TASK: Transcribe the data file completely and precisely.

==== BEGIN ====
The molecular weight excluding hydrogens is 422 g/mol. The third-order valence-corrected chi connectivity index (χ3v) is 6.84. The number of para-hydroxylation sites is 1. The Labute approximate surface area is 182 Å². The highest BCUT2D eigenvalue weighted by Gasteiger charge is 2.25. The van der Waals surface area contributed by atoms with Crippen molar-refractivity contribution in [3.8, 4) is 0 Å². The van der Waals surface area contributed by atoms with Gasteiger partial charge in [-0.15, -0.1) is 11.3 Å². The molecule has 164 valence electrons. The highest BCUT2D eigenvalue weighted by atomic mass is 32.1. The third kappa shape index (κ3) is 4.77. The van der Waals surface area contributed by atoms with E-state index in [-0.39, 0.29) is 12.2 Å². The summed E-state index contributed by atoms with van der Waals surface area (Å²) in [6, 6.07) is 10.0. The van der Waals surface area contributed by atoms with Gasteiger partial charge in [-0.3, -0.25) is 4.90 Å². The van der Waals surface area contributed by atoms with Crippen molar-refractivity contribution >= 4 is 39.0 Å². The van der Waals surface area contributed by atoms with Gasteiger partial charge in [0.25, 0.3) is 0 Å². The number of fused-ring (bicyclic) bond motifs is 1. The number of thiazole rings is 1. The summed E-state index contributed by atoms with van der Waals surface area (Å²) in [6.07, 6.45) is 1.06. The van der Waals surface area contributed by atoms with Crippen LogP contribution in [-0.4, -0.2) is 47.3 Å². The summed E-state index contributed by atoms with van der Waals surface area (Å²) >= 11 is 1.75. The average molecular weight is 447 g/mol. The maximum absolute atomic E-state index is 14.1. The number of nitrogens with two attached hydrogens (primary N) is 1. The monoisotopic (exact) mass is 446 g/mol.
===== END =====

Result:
The molecular weight excluding hydrogens is 422 g/mol. The third-order valence-corrected chi connectivity index (χ3v) is 6.84. The number of para-hydroxylation sites is 1. The Labute approximate surface area is 182 Å². The highest BCUT2D eigenvalue weighted by Gasteiger charge is 2.25. The van der Waals surface area contributed by atoms with Crippen molar-refractivity contribution in [3.8, 4) is 0 Å². The van der Waals surface area contributed by atoms with Gasteiger partial charge in [-0.15, -0.1) is 11.3 Å². The molecule has 164 valence electrons. The highest BCUT2D eigenvalue weighted by atomic mass is 32.1. The third kappa shape index (κ3) is 4.77. The van der Waals surface area contributed by atoms with E-state index in [-0.39, 0.29) is 12.2 Å². The summed E-state index contributed by atoms with van der Waals surface area (Å²) in [6, 6.07) is 10.0. The van der Waals surface area contributed by atoms with Gasteiger partial charge in [-0.3, -0.25) is 4.90 Å². The van der Waals surface area contributed by atoms with Crippen molar-refractivity contribution >= 4 is 39.0 Å². The van der Waals surface area contributed by atoms with Gasteiger partial charge in [0.25, 0.3) is 0 Å². The number of fused-ring (bicyclic) bond motifs is 1. The number of thiazole rings is 1. The summed E-state index contributed by atoms with van der Waals surface area (Å²) in [6.07, 6.45) is 1.06. The van der Waals surface area contributed by atoms with Crippen LogP contribution in [-0.4, -0.2) is 47.3 Å². The summed E-state index contributed by atoms with van der Waals surface area (Å²) >= 11 is 1.75. The average molecular weight is 447 g/mol. The maximum absolute atomic E-state index is 14.1. The number of nitrogens with two attached hydrogens (primary N) is 1. The monoisotopic (exact) mass is 446 g/mol.